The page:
Newly released findings from the World Health Organization (WHO) recommend against the use of non-sugar substitutes. The question is, what took so long?

Consuming too much sugar has massive pro-inflammatory impacts. Virtually every disease, including neurological conditions, has inflammation at its core. Aspartame (also known by its popular brand name Equal, among others) is a shoddy alternative to replace the sugar in your coffee or other beverages, which I’ve written about before.

Now comes even more evidence as to why this artificial sweetener is so damaging to our neurological well-being and is something that should have been made widely known a long time ago.

Newly released findings from the World Health Organization (WHO) recommend against the use of non-sugar substitutes (NSS) to control body weight or reduce the risk of noncommunicable diseases (NCDs). The systematic review concluded that

“use of NSS does not confer any long-term benefit in reducing body fat in adults or children. Results of the review also suggest that there may be potential undesirable effects from long-term use of NSS, such as an increased risk of type 2 diabetes, cardiovascular diseases, and mortality in adults.”

The WHO guidelines on NSS are part of a suite of current and future guidelines regarding healthy diets and the need to establish lifelong healthy eating habits that improve dietary quality, and ideally decrease the risk of NCDs worldwide.

However, we must raise the question that, in the face of enormous evidence that has existed for decades about the danger of aspartame and other food additives, why are these guidelines only now being issued?

Dr. Russell Blaylock is a neurosurgeon who for years has spoken out about the serious health concerns surrounding aspartame. In his bookExcitotoxins: The Taste That Kills, Blaylock looks in detail at over 500 studies that clearly identify aspartame as being one of the most dangerous yet widely available substances, linked to over 75% of the adverse reactions to food additives as reported to the Food and Drug Administration (FDA) such as:

  • Migraines
  • Brain fog
  • Dizziness
  • Memory loss
  • Insomnia
  • Fatigue
  • Weight gain
  • … as well as more serious reactions including seizures and even fatalities.

In an article published on “U.S. Right to Know,” author Stacy Malkin writes about aspartame and the decades of science that point to serious health risks. Malkin notes that aspartame is found in over 6,000 products, from diet sodas and reduced-calorie beverages to chewing gum and candies. But, since aspartame was first introduced in 1974, numerous studies have pointed to its link to diseases such as Alzheimer’s, cancer, stroke, dementia, intestinal dysbiosis, neurotoxicity, and mood disorders, as well as cardiovascular and additional serious conditions.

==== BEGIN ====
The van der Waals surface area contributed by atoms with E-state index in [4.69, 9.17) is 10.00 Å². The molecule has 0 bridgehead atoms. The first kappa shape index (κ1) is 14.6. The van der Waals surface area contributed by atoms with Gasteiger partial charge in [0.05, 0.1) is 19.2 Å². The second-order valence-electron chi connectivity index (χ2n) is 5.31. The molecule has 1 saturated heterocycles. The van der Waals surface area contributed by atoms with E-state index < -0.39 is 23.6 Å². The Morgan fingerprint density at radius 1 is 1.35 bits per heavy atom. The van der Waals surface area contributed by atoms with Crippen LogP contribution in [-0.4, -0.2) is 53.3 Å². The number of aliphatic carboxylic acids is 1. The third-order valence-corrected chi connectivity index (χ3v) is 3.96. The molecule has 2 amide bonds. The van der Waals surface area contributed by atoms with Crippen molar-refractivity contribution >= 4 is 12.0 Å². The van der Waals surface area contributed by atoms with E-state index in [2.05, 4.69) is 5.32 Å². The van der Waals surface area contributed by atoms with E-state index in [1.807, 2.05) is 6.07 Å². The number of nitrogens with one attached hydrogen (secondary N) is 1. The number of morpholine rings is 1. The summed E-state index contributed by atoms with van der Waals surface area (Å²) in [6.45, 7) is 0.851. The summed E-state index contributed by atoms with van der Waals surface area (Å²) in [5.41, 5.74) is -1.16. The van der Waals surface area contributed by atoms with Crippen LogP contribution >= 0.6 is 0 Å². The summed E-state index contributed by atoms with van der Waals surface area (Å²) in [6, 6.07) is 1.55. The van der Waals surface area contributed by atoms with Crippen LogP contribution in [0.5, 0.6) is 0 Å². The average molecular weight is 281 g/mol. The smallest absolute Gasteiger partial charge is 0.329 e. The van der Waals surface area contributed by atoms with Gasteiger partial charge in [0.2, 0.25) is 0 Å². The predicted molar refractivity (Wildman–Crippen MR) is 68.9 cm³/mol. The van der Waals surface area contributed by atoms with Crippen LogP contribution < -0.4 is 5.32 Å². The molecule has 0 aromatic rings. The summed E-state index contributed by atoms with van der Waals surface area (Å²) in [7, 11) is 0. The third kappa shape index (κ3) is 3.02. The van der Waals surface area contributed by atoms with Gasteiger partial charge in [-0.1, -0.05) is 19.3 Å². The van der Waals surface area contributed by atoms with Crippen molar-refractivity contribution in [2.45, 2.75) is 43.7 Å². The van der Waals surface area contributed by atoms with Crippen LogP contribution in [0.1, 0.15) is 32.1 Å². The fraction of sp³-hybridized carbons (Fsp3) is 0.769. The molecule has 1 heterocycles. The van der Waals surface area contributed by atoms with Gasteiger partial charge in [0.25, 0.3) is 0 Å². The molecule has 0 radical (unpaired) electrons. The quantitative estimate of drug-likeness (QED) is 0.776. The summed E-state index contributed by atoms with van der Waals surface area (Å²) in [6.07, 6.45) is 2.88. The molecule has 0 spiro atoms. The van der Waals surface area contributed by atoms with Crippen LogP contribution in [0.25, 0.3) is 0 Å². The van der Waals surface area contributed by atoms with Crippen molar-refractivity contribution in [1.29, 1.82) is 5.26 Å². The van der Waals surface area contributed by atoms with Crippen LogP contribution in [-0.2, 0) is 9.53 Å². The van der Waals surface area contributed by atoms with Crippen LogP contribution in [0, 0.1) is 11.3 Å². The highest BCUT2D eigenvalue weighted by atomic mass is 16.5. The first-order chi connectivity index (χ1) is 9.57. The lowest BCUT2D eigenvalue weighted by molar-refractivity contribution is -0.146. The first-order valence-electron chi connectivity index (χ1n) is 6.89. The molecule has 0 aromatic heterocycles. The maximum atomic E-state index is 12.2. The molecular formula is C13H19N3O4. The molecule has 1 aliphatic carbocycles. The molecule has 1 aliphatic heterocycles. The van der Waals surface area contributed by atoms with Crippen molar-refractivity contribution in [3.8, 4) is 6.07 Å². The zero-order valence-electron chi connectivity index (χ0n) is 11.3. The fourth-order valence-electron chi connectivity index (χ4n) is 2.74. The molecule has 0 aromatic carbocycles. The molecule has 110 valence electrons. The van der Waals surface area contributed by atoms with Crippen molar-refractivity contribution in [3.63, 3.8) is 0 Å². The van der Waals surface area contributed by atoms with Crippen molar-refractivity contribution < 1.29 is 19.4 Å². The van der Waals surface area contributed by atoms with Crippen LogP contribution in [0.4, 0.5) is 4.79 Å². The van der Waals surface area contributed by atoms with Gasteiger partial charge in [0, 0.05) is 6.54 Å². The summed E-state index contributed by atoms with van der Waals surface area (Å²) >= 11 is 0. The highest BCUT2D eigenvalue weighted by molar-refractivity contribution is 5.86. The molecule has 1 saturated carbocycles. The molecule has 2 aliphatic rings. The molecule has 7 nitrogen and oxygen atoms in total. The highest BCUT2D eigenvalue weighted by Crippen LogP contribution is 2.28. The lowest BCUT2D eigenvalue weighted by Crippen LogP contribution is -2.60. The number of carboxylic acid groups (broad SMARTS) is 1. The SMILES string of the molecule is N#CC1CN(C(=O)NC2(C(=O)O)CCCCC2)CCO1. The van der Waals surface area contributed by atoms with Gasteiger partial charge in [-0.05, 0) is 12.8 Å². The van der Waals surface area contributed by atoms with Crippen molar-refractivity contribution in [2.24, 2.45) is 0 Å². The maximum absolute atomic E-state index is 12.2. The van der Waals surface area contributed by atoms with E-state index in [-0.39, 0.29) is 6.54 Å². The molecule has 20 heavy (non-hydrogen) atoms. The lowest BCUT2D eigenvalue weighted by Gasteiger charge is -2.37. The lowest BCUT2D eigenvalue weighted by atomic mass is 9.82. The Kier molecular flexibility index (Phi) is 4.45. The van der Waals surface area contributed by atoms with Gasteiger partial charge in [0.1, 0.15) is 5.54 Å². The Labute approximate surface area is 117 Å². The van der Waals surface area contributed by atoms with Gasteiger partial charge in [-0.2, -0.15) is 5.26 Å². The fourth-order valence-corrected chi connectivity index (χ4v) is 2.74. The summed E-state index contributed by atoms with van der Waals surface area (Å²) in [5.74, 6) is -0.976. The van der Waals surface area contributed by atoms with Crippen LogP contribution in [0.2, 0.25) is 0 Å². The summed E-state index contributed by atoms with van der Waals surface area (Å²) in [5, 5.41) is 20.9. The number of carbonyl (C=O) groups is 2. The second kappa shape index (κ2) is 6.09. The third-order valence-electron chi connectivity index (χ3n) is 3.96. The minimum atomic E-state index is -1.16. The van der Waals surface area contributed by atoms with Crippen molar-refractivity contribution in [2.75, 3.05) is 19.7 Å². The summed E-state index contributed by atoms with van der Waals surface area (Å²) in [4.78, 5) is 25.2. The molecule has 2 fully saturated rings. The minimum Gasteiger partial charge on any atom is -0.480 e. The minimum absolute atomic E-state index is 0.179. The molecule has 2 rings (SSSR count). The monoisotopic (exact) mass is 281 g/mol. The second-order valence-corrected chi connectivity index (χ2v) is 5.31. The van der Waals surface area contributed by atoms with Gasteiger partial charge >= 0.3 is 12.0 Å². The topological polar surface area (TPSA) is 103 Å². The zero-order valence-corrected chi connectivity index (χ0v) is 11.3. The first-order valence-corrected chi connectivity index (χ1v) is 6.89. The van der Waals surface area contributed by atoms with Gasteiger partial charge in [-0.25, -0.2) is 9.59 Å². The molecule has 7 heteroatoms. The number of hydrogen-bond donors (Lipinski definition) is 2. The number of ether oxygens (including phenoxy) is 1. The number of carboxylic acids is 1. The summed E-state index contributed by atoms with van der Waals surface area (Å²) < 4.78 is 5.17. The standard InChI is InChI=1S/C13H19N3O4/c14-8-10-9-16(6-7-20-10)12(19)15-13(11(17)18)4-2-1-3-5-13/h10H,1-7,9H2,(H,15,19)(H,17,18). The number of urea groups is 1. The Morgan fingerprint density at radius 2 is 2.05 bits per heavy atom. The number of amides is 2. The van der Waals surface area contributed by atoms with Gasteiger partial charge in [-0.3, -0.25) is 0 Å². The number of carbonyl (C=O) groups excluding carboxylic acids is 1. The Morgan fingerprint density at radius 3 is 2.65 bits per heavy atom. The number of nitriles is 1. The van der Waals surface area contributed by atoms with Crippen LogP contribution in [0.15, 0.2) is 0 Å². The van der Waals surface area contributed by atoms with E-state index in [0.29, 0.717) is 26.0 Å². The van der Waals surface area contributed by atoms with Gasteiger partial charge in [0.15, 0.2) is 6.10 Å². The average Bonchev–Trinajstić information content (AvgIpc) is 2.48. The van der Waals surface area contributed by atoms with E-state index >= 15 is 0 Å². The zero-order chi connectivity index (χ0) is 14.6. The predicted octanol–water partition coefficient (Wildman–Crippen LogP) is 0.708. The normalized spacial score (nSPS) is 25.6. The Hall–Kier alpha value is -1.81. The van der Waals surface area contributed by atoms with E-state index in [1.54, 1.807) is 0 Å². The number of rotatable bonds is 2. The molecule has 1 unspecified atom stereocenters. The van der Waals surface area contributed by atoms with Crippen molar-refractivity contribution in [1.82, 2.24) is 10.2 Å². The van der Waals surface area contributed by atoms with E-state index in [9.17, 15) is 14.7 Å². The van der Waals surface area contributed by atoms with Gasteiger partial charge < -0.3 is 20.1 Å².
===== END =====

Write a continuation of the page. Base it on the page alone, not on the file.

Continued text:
What’s best for our health is often far down the list of important concerns.

Several years ago, Harvard University advised pregnant women to avoid artificial sweeteners including aspartame, citing a study of 3,000 subjects that indicated the potential for excessive weight gain in the mothers and subsequently in the babies, as well. As we know, obesity can bring with it a host of health issues that can affect many of our bodily systems and contribute to developing other disorders. Even when dietary factors were controlled, there was still a correlation between higher consumption of diet beverages and increased fetal weight.

So, why are we still surrounded by product choices replete with aspartame and harmful additives like monosodium glutamate (MSG), and other non-nutritional chemicals? And why did it take the WHO so long to put forward their recent guidelines? Unfortunately, the answers point to the nature of our economies in this and other countries, the influence of huge corporations, and the immense power of large pharmaceutical companies… which can mean that what’s best for our health is often far down the list of important concerns.

It’s up to each of us to use the information at hand to make the right decisions for ourselves and our loved ones, choosing fresh over processed foods, limiting sugar and other products that can provoke inflammation, trying to get about 7 hours of quality sleep each night, exercising, and getting out in nature. And those are the sweetest things you can do for the sake of your beautiful brain!

In hope and healing,
Dr. Suzanne Gazda

Dr. Gazda was a speaker at the recent FLCCC conference, ‘Emerging Approaches to Treating Spike Protein-Induced Diseases.’ Register now to view her lecture and gain access to more than 12 hours of educational content.
This article was originally published at and is reproduced here with the author’s permission.